I have a vintage cookbook, from Charlotte, North Carolina and about 1958, that has a recipe for “Different Applesauce Cake”. It says to “Cook in stem pan approximately 1 hour, 10 minutes”.
Searches for “stem pan” brings up pan definition lists that don’t include “stem pan”; searches for “stem pan baking” brings up a lot of pages on how to teach STEM using baking. There is one patent that appears at first to be about stem pans, but on reading seems to be about stems on pans. Though it could be that stem pan is another word for skillet.
In all cases, search engines like to replace “stem” with “steam”. There does appear to be something called a “steam pan”, but it appears to be the kind of pan used by buffet restaurants to keep food warm, not something for baking.
Searches on “stem pan” with “apple cake” do bring up some variations on some odd sites; but they don’t explain what it is. Some recipes use a variation of “use a loaf pan or a stem pan” and others a variation of “use a bundt pan or a stem pan”. Some suggest using it ungreased, some greasing and flouring the pan, others lining the bottom with greased paper, which seems a bit difficult if it’s just another word for bundt pan, or even if it’s another term for “tube pan” which is what I most suspect.
On the idea that this might be a dialect around Mississippi and North Carolina, I tried a search for “stem pan” and “southern” and found two contradictory recipe pages with images of the pan in question. A recipe for corn bread that has a photo of the corn bread in a skillet; this may be a stock photo, however. And a recipe for tomato soup cake that has a photo of it being poured into what looks like a bundt pan. So it may be that this is a term that applies to multiple items.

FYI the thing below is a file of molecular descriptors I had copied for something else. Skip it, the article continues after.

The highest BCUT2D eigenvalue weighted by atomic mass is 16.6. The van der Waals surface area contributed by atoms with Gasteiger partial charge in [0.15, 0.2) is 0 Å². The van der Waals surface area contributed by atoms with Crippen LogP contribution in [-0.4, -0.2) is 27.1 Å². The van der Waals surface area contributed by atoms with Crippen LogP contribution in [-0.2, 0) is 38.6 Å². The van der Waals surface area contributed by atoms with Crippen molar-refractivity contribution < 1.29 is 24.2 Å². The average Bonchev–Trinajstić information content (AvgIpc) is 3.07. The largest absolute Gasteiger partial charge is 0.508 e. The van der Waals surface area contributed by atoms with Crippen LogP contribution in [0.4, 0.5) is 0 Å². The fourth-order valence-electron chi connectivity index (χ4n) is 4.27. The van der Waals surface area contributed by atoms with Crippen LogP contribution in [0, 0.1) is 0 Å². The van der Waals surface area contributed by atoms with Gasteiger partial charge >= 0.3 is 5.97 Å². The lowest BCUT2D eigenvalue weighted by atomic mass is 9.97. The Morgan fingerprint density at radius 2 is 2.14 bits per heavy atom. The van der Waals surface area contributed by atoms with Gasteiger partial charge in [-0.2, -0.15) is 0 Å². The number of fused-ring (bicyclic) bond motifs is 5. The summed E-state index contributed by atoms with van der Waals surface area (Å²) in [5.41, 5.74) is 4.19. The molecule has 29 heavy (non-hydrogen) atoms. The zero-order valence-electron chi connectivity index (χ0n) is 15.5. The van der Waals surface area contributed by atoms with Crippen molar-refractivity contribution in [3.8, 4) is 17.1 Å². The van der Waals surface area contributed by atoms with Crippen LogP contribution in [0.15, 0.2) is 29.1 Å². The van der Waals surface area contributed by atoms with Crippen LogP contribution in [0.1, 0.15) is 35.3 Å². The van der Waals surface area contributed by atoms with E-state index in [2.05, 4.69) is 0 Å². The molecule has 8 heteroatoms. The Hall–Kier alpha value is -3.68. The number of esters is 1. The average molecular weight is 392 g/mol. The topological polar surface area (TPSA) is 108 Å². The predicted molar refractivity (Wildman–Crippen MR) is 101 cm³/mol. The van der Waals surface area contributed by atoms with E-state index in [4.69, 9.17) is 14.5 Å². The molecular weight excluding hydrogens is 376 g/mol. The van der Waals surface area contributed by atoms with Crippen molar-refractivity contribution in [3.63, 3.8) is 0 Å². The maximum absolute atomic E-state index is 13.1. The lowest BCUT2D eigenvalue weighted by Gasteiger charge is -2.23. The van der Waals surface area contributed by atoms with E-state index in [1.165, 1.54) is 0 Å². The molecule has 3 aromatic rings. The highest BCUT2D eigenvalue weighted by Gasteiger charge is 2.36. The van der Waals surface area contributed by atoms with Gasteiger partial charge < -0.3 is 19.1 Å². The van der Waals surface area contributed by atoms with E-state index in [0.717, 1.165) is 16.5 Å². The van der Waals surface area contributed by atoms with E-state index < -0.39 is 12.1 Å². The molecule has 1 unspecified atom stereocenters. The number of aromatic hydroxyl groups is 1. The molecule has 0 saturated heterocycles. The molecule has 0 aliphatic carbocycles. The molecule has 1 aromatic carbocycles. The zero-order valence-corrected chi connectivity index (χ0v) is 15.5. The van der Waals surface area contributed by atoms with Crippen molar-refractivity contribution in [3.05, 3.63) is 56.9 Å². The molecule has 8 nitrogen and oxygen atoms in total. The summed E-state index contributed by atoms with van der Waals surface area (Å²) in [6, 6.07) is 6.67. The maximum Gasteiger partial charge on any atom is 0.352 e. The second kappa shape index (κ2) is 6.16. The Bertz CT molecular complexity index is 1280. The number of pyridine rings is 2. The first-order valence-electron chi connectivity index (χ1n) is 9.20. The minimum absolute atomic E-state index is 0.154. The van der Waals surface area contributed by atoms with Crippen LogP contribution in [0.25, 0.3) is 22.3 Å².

I did image searches for various forms of “cake pan advertisement”, such as “mirro bakeware advertisement” and “old bakeware advertisement”. I found several for tube pans and bundt pans and none advertising stem pans.
I did a search specifically for the phrase “stem pan” limited to the site archive.org; the term appears to be exclusively found in older organizational cookbooks (five church organizations, one library association, one high school club, and one college club). They range from 1911 to 1982 except for two: one from 1991, but it’s the submitter’s grandmother’s recipe, and one from 2006, but it’s a reprint from the organization’s 1981 cookbook. (Of course, also, since it’s archive.org it’s likely to be weighted toward older books.)
There are no photos, as is normal for such cookbooks. There are no definitions, either, although there is one parenthetical: “Bake in greased and floured stem pan (I use cast iron bundt pan)” which could of course be read either as an example or an alternative. One intriguing set of directions ends, for Texas Pecan Cake, with “Bake in stem pan 10x4 inches”. I suspect that this means a 10-inch diameter, 4-inch deep pan, especially given the quantity of ingredients; it’s an odd direction, though, because by that point the batter has already been poured into “a well-greased tube pan”. However, it matches something I saw in The Joy of Cooking while trying to look up the term, that a 9-½ by 4-¼-inch plain tube (angel cake pan) is “Conventionally described as 10x4-inch plain tube” (p. 701 in my 2006 copy).
- Recipes of Yesterday and Today (1991)
- Our Favorite Recipes (1965)
- The Arizona Cook Book (1911)
- Centenarian Cooking (1971)
- Feeding the Flock (2006)
- National High School Rodeo Association (1979)
- Entertainment Cook Book (1919)
- Heavenly Delights (1982)
What is a stem pan? A skillet? A bundt pan? A tube pan? A loaf pan? A variation? Or something else? Or more than one item? I am at this point almost certain that it is either a tube pan (most likely), or a variation on a tube pan, but the lack of any definition or photo keeps me from knowing for sure what variation, if any, the term might mean.